While re-affirming his country’s commitment to multilateralism and the role of the United Nations in dealing with international peace and security issues at the same General Assembly, the President of Zimbabwe, Robert Mugabe, called for steps to ensure that the world body is not marginalized on such matters, citing developments in Libya and Iraq as examples.

“Equally important, the United Nations must in future never allow itself to be abused by any Member State or group of States that seeks to achieve parochial partisan goals,” President Mugabe added.

“The Charter of the United Nations clearly stipulates it as an international body that should work for the good of all the peoples of the world,” he added.

The President pointed to the involvement of countries belonging to the North Atlantic Treaty Organization (NATO) in efforts to topple the regime of Libyan leader Muammar al-Qadhafi.

The Zimbabwean leader said that Libya, like Iraq, had been made unstable, following NATO’s “deceitful intervention under the sham cover” of the UN Charter’s Chapter VII, and the “phoney principle” of the responsibility to protect.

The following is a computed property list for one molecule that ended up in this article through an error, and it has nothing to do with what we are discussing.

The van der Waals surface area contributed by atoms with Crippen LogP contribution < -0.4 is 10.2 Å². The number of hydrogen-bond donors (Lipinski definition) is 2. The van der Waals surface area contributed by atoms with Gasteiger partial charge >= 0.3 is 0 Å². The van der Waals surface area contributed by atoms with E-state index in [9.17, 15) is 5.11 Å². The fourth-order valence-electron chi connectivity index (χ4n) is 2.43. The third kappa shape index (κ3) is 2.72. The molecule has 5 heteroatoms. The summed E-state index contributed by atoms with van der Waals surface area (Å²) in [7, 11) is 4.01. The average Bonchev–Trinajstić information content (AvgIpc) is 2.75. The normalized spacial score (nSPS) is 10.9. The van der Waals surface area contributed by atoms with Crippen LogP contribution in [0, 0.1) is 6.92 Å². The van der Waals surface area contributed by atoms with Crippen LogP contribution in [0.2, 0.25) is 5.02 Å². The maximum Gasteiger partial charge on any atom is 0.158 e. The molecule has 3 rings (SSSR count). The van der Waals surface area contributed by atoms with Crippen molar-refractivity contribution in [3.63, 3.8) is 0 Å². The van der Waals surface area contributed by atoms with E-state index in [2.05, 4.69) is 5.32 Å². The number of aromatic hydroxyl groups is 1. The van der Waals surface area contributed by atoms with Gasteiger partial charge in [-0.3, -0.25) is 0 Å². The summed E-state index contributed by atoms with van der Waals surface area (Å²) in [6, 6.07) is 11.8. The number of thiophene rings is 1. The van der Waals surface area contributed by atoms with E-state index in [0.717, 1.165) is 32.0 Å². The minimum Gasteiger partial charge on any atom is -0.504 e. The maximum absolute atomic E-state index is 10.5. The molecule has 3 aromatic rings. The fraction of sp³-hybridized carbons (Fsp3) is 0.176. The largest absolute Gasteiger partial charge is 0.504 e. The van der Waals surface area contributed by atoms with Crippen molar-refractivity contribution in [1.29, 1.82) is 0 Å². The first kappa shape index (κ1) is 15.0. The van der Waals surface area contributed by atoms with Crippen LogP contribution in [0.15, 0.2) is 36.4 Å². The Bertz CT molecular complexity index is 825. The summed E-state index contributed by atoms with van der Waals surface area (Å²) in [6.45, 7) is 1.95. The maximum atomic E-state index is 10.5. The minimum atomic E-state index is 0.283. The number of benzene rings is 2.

“The increasing trend by the NATO States inspired by the arrogant belief that they are the most powerful among us, which has demonstrated itself through their recent resort to unilateralism and military hegemony in Libya, is the very antithesis of the basic principles of the United Nations,” President Mugabe said.

In related development, President Yoweri Museveni in September told the 16th Non Aligned Movement (NAM) Summit of the 120-strong member organization that took place in the Iranian Capital, Tehran that the recent phenomenon by some Western countries of “bombing for democracy”, “no-fly zones”, etc., is a mistake and it interferes with the development of the affected countries.

Addressing a high level meeting last month at United Nations in New York on the Rule of Law, Rwanda President Paul Kagame said as a global community “we should be alert to the dangers of politicizing issues of justice, both at the national and international level, because ultimately, this undermines the rule of law.”

“We see principles such as universal jurisdiction being used – many times selectively and in one direction – as a political tool in the arena of international affairs, for the purposes of control and dominance,” added Kagame.